How acupuncture works
Acupuncture is one element of traditional Chinese Medicine, which believes that health depends on the body’s life force or energy flow known as Qi. The Qi flows through 12 pathways in the body. When the Qi is blocked, weakened or flows in the wrong direction this leads to ill health. An Acupuncturist uses specific needles; aiming to correct and strengthen the flow of Qi.
Anecdotal support for acupuncture for MS
These are the words of a man who regularly uses acupuncture to help with his MS symptoms:
“Once the needles were in, I immediately experienced a sensation of deep relaxation. My body felt lighter and within a minute, I fell into a deep sleep. Overall, I felt rejuvenated and I opted to return for several repeat treatments during that first month. To this day I get acupuncture treatments when I feel out of balance or I’m experiencing symptoms related to my MS. Acupuncture is not a substitute for my MS treatments, but it is something that I have found to very helpful to manage the physical and emotional symptoms and side-effects related to my disease.”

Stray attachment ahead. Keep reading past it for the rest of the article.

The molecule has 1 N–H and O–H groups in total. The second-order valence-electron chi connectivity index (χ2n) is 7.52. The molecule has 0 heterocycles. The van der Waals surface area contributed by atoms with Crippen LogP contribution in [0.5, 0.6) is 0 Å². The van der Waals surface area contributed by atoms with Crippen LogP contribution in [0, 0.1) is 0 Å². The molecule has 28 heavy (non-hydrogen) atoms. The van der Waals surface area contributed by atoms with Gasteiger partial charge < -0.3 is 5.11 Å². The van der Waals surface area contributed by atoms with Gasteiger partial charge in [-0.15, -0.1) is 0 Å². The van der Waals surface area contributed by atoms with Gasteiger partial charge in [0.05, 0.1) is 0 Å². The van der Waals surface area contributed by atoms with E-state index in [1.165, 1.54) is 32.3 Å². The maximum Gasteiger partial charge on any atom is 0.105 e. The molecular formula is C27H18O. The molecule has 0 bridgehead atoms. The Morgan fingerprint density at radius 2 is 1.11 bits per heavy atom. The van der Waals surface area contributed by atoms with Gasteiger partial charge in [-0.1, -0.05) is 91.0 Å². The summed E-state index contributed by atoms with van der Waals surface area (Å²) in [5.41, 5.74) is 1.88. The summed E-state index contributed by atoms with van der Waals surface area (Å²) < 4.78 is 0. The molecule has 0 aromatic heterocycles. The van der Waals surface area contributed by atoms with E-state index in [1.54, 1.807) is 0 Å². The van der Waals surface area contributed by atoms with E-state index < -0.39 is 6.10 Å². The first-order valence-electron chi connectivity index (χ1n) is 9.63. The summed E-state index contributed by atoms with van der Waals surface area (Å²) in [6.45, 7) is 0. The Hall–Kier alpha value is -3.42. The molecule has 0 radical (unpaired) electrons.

I have MS, should I try acpuncture?
Acupuncture should not be seen as a treatment to cure MS but it may be able to help relieve some of the symptoms, including bladder problems, depression, numbness and tingling. Please be aware that it is likely to take several treatments to effect improvement in your symptoms.
Available research evidence
An American survey of 1,000 people with MS found that about one in five had used acupuncture, mostly for pain or anxiety. About half of those surveyed had also said that fatigue, depression, spasticity and sleep problems improved as a result. Although there is much anecdotal support for acupuncture for MS symptoms, there is still limited research. The studies which have been carried out tend to be small and treatment protocols inconsistent.
Some of the findings from these studies are as follows:
- A 2014 review of 12 studies concluded that there was some suggestion that acupuncture could improve quality of life, fatigue spasticity and pain.
- A 2017 study looked at the effects of acupuncture in people with MS with walking difficulties, comparing true acupuncture with sham acupuncture. 95% of those receiving true acupuncture saw an improvement in walking as measured by the timed 25-foot walk test compared with 45% in the sham treatment group.
- A 2018 review of acupuncture for spasticity in a number of conditions including MS concluded that there wasn’t enough evidence that acupuncture (including electro-acupuncture) could reduce spasticity in MS.
It is always a good idea to consult your GP before embarking on any form of complementary therapy - we certainly recommend this. If you have any other questions, please contact Jackie at Bridge to Health for more information or to book an appointment.